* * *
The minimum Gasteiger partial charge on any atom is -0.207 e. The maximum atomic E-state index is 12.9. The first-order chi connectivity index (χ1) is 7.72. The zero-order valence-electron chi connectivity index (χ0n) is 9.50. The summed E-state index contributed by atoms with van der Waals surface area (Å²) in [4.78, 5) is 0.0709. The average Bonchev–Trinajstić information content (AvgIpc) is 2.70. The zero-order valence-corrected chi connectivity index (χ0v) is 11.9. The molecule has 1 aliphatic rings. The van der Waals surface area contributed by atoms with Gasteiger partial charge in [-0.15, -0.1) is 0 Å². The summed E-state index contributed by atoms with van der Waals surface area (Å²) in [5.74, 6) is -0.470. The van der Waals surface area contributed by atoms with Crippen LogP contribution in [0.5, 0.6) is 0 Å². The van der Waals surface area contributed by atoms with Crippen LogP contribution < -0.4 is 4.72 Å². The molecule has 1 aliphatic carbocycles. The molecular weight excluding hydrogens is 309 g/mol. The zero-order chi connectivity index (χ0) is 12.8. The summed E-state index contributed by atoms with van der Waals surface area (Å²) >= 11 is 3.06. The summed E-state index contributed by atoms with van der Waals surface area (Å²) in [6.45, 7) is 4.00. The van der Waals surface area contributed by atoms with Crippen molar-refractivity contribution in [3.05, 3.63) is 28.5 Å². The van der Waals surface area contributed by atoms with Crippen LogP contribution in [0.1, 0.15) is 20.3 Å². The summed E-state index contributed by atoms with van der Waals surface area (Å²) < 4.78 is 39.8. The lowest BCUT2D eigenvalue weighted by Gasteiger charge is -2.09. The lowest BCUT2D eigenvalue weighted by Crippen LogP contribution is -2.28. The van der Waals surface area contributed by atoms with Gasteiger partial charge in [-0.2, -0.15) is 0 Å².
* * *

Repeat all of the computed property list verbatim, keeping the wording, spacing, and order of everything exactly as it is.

The minimum Gasteiger partial charge on any atom is -0.207 e. The maximum atomic E-state index is 12.9. The first-order chi connectivity index (χ1) is 7.72. The zero-order valence-electron chi connectivity index (χ0n) is 9.50. The summed E-state index contributed by atoms with van der Waals surface area (Å²) in [4.78, 5) is 0.0709. The average Bonchev–Trinajstić information content (AvgIpc) is 2.70. The zero-order valence-corrected chi connectivity index (χ0v) is 11.9. The molecule has 1 aliphatic rings. The van der Waals surface area contributed by atoms with Gasteiger partial charge in [-0.15, -0.1) is 0 Å². The summed E-state index contributed by atoms with van der Waals surface area (Å²) in [5.74, 6) is -0.470. The van der Waals surface area contributed by atoms with Crippen LogP contribution in [0.5, 0.6) is 0 Å². The van der Waals surface area contributed by atoms with Crippen LogP contribution < -0.4 is 4.72 Å². The molecule has 1 aliphatic carbocycles. The molecular weight excluding hydrogens is 309 g/mol. The zero-order chi connectivity index (χ0) is 12.8. The summed E-state index contributed by atoms with van der Waals surface area (Å²) >= 11 is 3.06. The summed E-state index contributed by atoms with van der Waals surface area (Å²) in [6.45, 7) is 4.00. The van der Waals surface area contributed by atoms with Crippen molar-refractivity contribution in [3.05, 3.63) is 28.5 Å². The van der Waals surface area contributed by atoms with Crippen LogP contribution in [0.1, 0.15) is 20.3 Å². The summed E-state index contributed by atoms with van der Waals surface area (Å²) < 4.78 is 39.8. The lowest BCUT2D eigenvalue weighted by Gasteiger charge is -2.09. The lowest BCUT2D eigenvalue weighted by Crippen LogP contribution is -2.28. The van der Waals surface area contributed by atoms with Gasteiger partial charge in [-0.2, -0.15) is 0 Å².